Sunday, November 11, 2012

The Ride Itself

     Sunday's shy mid-morning light dapples my drafty kitchen with a warmth so delicious I can almost taste its honeyed rays. Alternately grey and blue, the sky can't seem to make up its mind. Neither can I. What exactly does it mean to be accomplished? Looking around the room, I see my framed diplomas and certificates displayed on the wall, juxtaposed against a painting that's unfinished, books that are half read, and boxes that are still unpacked from our move almost eight months ago. Why don't I finish the things I've started? Why do I reinvent myself every ten years? From my perspective, looking good on paper isn't the recipe for success it's cracked up to be. Sometimes, people with the most brilliant educations and lofty lists of achievements are also the most malignant, selling out every last shred of integrity in their insatiable quest for status and power, all for the sake of "being someone." There's definitely something to be said for simplicity.
     For the last few weeks, I've been baking our bread instead of buying it. Although I'm using a breadmaker, which the baking purist in me automatically denounces as a form of cheating, I find it deeply satisfying to turn a fragrant, brown, homemade loaf out onto my cutting board, ready to be sliced into thick chunks, slathered in butter and dipped into soup, or made into hearty sandwiches. It's like returning to a simpler, less complicated space in time where I get to enjoy both the process and the fruits of my labor with equal intensity. The bread machine isn't foolproof, though. Factors such as ambient humidity, the actual weight of the flour, and the type of yeast all have an impact on the final product, the interplay between which is easier to assess when making bread entirely by hand, underscoring the importance of understanding that technology is a complement to observation and experience, not a substitute for it. I happen to love troubleshooting recipes that defy logic and reason. Suffice it to say, I've tweaked the manufacturer's recipe here and there to achieve results that I consider desirable. If I do say so myself, this bread just keeps getting better.
     A couple of days ago, I received a letter from my brother, Adam. He's spent the last 12 months of his life in a prison in south Georgia, doing time for a non-violent offense which violated the conditions of his previous parole for drug-related charges dating back to 2000. It was a good letter, full of hope, resolve, and determination. "I've made the absolute best of this bad situation...and come to terms with who I am and who I want to be. I can't go back and make a brand new start, but I can start from now and make a brand new end." He's living proof that a few changes in ingredients and technique can transform a recipe for disaster into a happy accident. On December 17, he'll be released, and will start life anew.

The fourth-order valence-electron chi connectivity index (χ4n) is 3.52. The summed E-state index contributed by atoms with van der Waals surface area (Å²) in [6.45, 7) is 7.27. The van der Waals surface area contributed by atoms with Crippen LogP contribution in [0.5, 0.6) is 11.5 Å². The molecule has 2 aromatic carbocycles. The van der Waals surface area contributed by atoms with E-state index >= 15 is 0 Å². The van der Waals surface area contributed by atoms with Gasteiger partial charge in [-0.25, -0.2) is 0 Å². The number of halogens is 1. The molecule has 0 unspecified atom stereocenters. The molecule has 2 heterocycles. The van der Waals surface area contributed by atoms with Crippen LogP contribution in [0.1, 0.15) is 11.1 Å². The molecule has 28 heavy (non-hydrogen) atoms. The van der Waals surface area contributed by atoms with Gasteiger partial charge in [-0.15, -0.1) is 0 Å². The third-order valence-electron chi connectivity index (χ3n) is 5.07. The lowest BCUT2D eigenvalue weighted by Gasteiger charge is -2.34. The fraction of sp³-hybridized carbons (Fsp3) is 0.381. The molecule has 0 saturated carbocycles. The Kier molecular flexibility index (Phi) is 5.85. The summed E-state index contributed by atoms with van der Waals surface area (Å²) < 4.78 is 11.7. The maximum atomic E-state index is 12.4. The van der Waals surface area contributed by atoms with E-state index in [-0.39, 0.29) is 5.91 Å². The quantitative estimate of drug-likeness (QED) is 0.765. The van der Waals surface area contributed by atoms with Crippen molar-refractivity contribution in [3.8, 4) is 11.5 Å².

Who we are and who we want to be...can any of us really answer these questions, without categorizing ourselves in some way? Can we cease being who we already are, or become who we've never been? Are we permutations of an original recipe or are we sophisticated fakes, chock full of preservatives and artificial flavors? And, if we start from now, is it possible to remain there? Isn't life as much or more about the ride itself as it is about where the ride is ultimately taking us? Just like my bread--a recipe still  in progress--life, too, has an expiration date. Enjoyed in the moment, however, it always seems fresh.

26 comments:

  1. This is my favorite post from you so far, Kris. A wonderful combination of imagery and words with a powerful message to boot. I think we're all works in progress and it IS more about the journey than the desination, though that doesn't mean the destination should get the shaft. After all, it does determine the roads you set out to take.

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    1. The whole journey-destination thing is a real balancing act, isn't it? Very delicate at times.

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  2. Love this post! Baking bread sounds so good! You may have gave me my own project to work on! lol. Your brother seems really positive, and I'm glad to hear he'll be released soon! Life definitely has an expiration, it's definitely important to live for the day. =)